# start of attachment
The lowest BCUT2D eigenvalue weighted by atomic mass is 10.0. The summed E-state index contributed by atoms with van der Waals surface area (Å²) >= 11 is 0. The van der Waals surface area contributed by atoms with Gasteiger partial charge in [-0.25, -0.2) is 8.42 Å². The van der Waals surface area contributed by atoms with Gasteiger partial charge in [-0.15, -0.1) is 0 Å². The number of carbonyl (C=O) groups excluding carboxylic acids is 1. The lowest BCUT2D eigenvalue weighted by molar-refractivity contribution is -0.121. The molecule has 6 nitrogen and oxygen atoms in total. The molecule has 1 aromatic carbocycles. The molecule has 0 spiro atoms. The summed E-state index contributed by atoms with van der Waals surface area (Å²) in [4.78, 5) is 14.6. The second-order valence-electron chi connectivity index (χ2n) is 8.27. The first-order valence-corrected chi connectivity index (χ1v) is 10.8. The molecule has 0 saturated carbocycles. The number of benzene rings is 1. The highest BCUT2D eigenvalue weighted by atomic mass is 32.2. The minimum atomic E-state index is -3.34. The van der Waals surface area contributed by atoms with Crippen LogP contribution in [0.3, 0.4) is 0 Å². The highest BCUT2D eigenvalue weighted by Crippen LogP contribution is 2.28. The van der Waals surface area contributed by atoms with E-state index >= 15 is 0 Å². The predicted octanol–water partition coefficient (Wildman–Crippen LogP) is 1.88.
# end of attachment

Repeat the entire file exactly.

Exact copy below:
The lowest BCUT2D eigenvalue weighted by atomic mass is 10.0. The summed E-state index contributed by atoms with van der Waals surface area (Å²) >= 11 is 0. The van der Waals surface area contributed by atoms with Gasteiger partial charge in [-0.25, -0.2) is 8.42 Å². The van der Waals surface area contributed by atoms with Gasteiger partial charge in [-0.15, -0.1) is 0 Å². The number of carbonyl (C=O) groups excluding carboxylic acids is 1. The lowest BCUT2D eigenvalue weighted by molar-refractivity contribution is -0.121. The molecule has 6 nitrogen and oxygen atoms in total. The molecule has 1 aromatic carbocycles. The molecule has 0 spiro atoms. The summed E-state index contributed by atoms with van der Waals surface area (Å²) in [4.78, 5) is 14.6. The second-order valence-electron chi connectivity index (χ2n) is 8.27. The first-order valence-corrected chi connectivity index (χ1v) is 10.8. The molecule has 0 saturated carbocycles. The number of benzene rings is 1. The highest BCUT2D eigenvalue weighted by atomic mass is 32.2. The minimum atomic E-state index is -3.34. The van der Waals surface area contributed by atoms with Crippen LogP contribution in [0.3, 0.4) is 0 Å². The highest BCUT2D eigenvalue weighted by Crippen LogP contribution is 2.28. The van der Waals surface area contributed by atoms with E-state index >= 15 is 0 Å². The predicted octanol–water partition coefficient (Wildman–Crippen LogP) is 1.88.